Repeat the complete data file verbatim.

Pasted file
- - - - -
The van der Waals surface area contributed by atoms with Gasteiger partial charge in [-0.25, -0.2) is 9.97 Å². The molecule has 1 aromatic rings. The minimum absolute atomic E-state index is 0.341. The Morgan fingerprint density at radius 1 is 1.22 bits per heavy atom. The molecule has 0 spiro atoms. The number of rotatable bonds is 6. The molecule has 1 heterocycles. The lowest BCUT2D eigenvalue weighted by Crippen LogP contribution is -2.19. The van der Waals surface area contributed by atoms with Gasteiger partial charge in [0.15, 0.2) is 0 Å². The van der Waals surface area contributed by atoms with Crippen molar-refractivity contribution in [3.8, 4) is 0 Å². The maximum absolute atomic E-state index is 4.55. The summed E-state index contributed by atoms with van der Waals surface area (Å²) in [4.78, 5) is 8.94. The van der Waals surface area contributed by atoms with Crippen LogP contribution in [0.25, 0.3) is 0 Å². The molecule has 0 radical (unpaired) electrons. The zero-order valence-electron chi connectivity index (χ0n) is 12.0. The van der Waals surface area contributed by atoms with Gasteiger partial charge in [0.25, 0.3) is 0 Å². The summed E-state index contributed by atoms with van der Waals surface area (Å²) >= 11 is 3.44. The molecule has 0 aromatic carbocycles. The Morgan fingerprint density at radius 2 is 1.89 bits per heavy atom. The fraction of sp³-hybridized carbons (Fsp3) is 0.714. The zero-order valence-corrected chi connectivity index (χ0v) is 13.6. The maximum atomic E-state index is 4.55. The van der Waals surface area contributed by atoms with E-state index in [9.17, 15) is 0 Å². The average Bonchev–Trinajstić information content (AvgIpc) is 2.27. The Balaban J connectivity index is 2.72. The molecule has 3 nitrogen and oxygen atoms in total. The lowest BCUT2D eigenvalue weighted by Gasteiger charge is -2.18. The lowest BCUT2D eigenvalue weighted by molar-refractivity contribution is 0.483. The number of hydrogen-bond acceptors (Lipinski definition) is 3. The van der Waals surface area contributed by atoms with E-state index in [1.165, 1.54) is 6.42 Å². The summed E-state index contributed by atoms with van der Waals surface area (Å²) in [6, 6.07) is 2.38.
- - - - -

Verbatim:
The van der Waals surface area contributed by atoms with Gasteiger partial charge in [-0.25, -0.2) is 9.97 Å². The molecule has 1 aromatic rings. The minimum absolute atomic E-state index is 0.341. The Morgan fingerprint density at radius 1 is 1.22 bits per heavy atom. The molecule has 0 spiro atoms. The number of rotatable bonds is 6. The molecule has 1 heterocycles. The lowest BCUT2D eigenvalue weighted by Crippen LogP contribution is -2.19. The van der Waals surface area contributed by atoms with Gasteiger partial charge in [0.15, 0.2) is 0 Å². The van der Waals surface area contributed by atoms with Crippen molar-refractivity contribution in [3.8, 4) is 0 Å². The maximum absolute atomic E-state index is 4.55. The summed E-state index contributed by atoms with van der Waals surface area (Å²) in [4.78, 5) is 8.94. The van der Waals surface area contributed by atoms with Crippen LogP contribution in [0.25, 0.3) is 0 Å². The molecule has 0 radical (unpaired) electrons. The zero-order valence-electron chi connectivity index (χ0n) is 12.0. The van der Waals surface area contributed by atoms with Gasteiger partial charge in [0.25, 0.3) is 0 Å². The summed E-state index contributed by atoms with van der Waals surface area (Å²) >= 11 is 3.44. The molecule has 0 aromatic carbocycles. The Morgan fingerprint density at radius 2 is 1.89 bits per heavy atom. The fraction of sp³-hybridized carbons (Fsp3) is 0.714. The zero-order valence-corrected chi connectivity index (χ0v) is 13.6. The maximum atomic E-state index is 4.55. The van der Waals surface area contributed by atoms with E-state index in [9.17, 15) is 0 Å². The average Bonchev–Trinajstić information content (AvgIpc) is 2.27. The Balaban J connectivity index is 2.72. The molecule has 3 nitrogen and oxygen atoms in total. The lowest BCUT2D eigenvalue weighted by Gasteiger charge is -2.18. The lowest BCUT2D eigenvalue weighted by molar-refractivity contribution is 0.483. The number of hydrogen-bond acceptors (Lipinski definition) is 3. The van der Waals surface area contributed by atoms with E-state index in [1.165, 1.54) is 6.42 Å². The summed E-state index contributed by atoms with van der Waals surface area (Å²) in [6, 6.07) is 2.38.